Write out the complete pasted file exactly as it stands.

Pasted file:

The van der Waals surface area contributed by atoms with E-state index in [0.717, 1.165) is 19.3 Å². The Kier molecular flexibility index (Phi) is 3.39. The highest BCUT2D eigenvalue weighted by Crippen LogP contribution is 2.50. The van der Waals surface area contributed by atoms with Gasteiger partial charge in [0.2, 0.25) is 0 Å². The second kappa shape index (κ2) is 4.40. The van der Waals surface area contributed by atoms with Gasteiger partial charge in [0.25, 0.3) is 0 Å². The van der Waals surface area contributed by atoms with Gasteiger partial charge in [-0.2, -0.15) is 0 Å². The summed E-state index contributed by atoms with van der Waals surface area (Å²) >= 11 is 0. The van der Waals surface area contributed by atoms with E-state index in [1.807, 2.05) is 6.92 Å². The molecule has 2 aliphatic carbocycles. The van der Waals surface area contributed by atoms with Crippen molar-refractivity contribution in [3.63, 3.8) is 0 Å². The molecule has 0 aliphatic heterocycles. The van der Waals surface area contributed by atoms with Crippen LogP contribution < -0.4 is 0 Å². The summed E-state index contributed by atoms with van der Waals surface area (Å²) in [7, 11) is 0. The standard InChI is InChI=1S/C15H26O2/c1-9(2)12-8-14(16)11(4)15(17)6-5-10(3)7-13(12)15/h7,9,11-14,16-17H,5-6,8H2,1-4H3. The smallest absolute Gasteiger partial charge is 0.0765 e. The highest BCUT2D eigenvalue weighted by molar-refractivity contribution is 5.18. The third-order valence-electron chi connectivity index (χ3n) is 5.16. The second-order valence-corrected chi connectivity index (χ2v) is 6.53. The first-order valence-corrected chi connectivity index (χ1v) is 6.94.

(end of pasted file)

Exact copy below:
The van der Waals surface area contributed by atoms with E-state index in [0.717, 1.165) is 19.3 Å². The Kier molecular flexibility index (Phi) is 3.39. The highest BCUT2D eigenvalue weighted by Crippen LogP contribution is 2.50. The van der Waals surface area contributed by atoms with Gasteiger partial charge in [0.2, 0.25) is 0 Å². The second kappa shape index (κ2) is 4.40. The van der Waals surface area contributed by atoms with Gasteiger partial charge in [0.25, 0.3) is 0 Å². The van der Waals surface area contributed by atoms with Gasteiger partial charge in [-0.2, -0.15) is 0 Å². The summed E-state index contributed by atoms with van der Waals surface area (Å²) >= 11 is 0. The van der Waals surface area contributed by atoms with E-state index in [1.807, 2.05) is 6.92 Å². The molecule has 2 aliphatic carbocycles. The van der Waals surface area contributed by atoms with Crippen molar-refractivity contribution in [3.63, 3.8) is 0 Å². The molecule has 0 aliphatic heterocycles. The van der Waals surface area contributed by atoms with Crippen LogP contribution < -0.4 is 0 Å². The summed E-state index contributed by atoms with van der Waals surface area (Å²) in [7, 11) is 0. The standard InChI is InChI=1S/C15H26O2/c1-9(2)12-8-14(16)11(4)15(17)6-5-10(3)7-13(12)15/h7,9,11-14,16-17H,5-6,8H2,1-4H3. The smallest absolute Gasteiger partial charge is 0.0765 e. The highest BCUT2D eigenvalue weighted by molar-refractivity contribution is 5.18. The third-order valence-electron chi connectivity index (χ3n) is 5.16. The second-order valence-corrected chi connectivity index (χ2v) is 6.53. The first-order valence-corrected chi connectivity index (χ1v) is 6.94.